A regular division is possible, but usually not necessary, because the plants are naturally very durable. Occasionally you have to reduce the clumps, because they take up too much space over the years. This is best done in the spring or after flowering in late summer.
Daylilies have long been cultivated in Europe as old farmer garden plants and there is a huge diversity of varieties. Since they love moist soil, they are very well suited as marginal planting for garden ponds. If possible, they should be placed on the eastern shore, so that the wind does not drive the wilting flowers into the water. In addition, daylilies are suitable for all bedding locations from sunny to partially shaded. Narrow planting strips close to buildings can be planted with pure daylily plantings in an easy-care and colorful way. Because of their imposing shape one sets daylilies in the perennial bed as so-called Leitstauden singly or in pairs. Pure daylily beds, for example under larger shrubs with bright crowns or in narrow plant strips along buildings, also have their charm. If the soil is not too dry, daylilies can also be integrated in prairie gardens. Especially the more delicate, filigree wild species look good here.
Important species and varieties
The species of daylilies comprises about 20 evergreen or deciduous species, but breeding has now created over 50,000 varieties worldwide - and these are only those that were actually registered. Since daylilies are often bred by hobby gardeners, especially in the US, it is likely that there are actually many more varieties.
Here are some varieties with beautiful flowers:
Start photo gallery
Beautiful daylily varieties
Daylily 'Sammy Russel'
Daylily 'Haller Marabuk'
Daylily 'Quiet Dawn'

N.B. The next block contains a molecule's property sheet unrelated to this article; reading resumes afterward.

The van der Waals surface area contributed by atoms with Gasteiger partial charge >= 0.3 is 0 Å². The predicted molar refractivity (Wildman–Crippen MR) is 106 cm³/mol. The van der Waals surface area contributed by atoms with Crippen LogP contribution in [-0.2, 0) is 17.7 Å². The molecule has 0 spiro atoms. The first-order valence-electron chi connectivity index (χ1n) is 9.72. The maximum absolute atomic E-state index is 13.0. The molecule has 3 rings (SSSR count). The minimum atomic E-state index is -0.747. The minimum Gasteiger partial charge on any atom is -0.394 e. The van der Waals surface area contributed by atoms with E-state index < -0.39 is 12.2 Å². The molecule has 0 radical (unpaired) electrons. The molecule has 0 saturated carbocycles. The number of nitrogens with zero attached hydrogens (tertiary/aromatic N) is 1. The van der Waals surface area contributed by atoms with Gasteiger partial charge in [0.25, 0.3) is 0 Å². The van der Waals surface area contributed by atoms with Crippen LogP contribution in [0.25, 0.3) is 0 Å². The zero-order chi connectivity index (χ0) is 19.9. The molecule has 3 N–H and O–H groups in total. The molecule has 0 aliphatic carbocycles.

Daylily 'Pfarrkirchner Schwan'
Daylily 'Little Lassie'
Daylily 'Shooting Star'
Daylily 'Satin Silk'
Daylily 'Irish Limerick'
Daylily 'Prairie Blue Eyes'
Daylily 'Haller Hulla Girl'
Daylily 'Moonlight Masquerade'
Daylily 'SHTT 9920'
Daylily 'Red Mittens'
Daylily 'Crimson Pirate'
Daylily 'Ever so Ruffled'
If ingrown clumps are to be divided and transplanted, it is better to wait for the optimal dates in autumn (at least six weeks before the first frost) or early spring: dig up the perennials, divide with a sharp spade and insert so deeply into the new site that the transition between roots and leaf fans at least two thumbs thick covered with soil. Then water well. Also by sowing you can multiply daylilies: cover seeds as thick as the diameter of the seed, and provide even moisture. Until germination, the daytime temperatures should be around 20 degrees, then the seedlings should be bright and moderately warm. Pure variety reproduction is only possible with wild species. If you sow cultivated varieties, you get chance seedlings. For hobby gardeners and breeders, it is interesting to read out the best seedlings.
Apricot colors presents the 60 centimeter high miniature daylily 'Bertie Ferris'
Diseases and pests
Although daylilies are not part of the snail's favorite food, they are not completely disdained. Schneckenfraß causes problems at best on young, not very vigorous specimens. Occasionally, the plants are also attacked by aphids, thrips, gall bladder and butterfly caterpillars. Stem rot (Sclerotium) is one of the most common fungal diseases.